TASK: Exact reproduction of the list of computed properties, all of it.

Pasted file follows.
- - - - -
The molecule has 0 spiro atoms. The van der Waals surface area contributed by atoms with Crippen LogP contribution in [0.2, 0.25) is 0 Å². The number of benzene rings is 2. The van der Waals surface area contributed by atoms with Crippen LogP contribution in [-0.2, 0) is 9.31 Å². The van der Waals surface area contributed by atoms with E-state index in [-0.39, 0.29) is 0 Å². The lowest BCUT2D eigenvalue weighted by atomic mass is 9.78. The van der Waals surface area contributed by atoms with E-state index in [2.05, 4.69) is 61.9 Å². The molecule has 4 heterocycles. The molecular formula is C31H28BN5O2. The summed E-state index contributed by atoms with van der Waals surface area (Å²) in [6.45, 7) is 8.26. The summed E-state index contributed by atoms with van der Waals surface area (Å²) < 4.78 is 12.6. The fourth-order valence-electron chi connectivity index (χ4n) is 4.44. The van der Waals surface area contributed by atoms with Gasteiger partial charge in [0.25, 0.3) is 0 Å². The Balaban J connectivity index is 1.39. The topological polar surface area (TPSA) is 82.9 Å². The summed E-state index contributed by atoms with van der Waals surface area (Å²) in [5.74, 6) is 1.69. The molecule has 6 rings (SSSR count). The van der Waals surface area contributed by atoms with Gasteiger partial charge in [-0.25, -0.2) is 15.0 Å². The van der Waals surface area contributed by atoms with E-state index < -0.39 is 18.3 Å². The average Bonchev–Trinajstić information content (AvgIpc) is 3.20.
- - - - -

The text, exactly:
The molecule has 0 spiro atoms. The van der Waals surface area contributed by atoms with Crippen LogP contribution in [0.2, 0.25) is 0 Å². The number of benzene rings is 2. The van der Waals surface area contributed by atoms with Crippen LogP contribution in [-0.2, 0) is 9.31 Å². The van der Waals surface area contributed by atoms with E-state index in [-0.39, 0.29) is 0 Å². The lowest BCUT2D eigenvalue weighted by atomic mass is 9.78. The van der Waals surface area contributed by atoms with E-state index in [2.05, 4.69) is 61.9 Å². The molecule has 4 heterocycles. The molecular formula is C31H28BN5O2. The summed E-state index contributed by atoms with van der Waals surface area (Å²) in [6.45, 7) is 8.26. The summed E-state index contributed by atoms with van der Waals surface area (Å²) < 4.78 is 12.6. The fourth-order valence-electron chi connectivity index (χ4n) is 4.44. The van der Waals surface area contributed by atoms with Gasteiger partial charge in [0.25, 0.3) is 0 Å². The Balaban J connectivity index is 1.39. The topological polar surface area (TPSA) is 82.9 Å². The summed E-state index contributed by atoms with van der Waals surface area (Å²) in [5.74, 6) is 1.69. The molecule has 6 rings (SSSR count). The van der Waals surface area contributed by atoms with Gasteiger partial charge in [-0.25, -0.2) is 15.0 Å². The van der Waals surface area contributed by atoms with E-state index < -0.39 is 18.3 Å². The average Bonchev–Trinajstić information content (AvgIpc) is 3.20.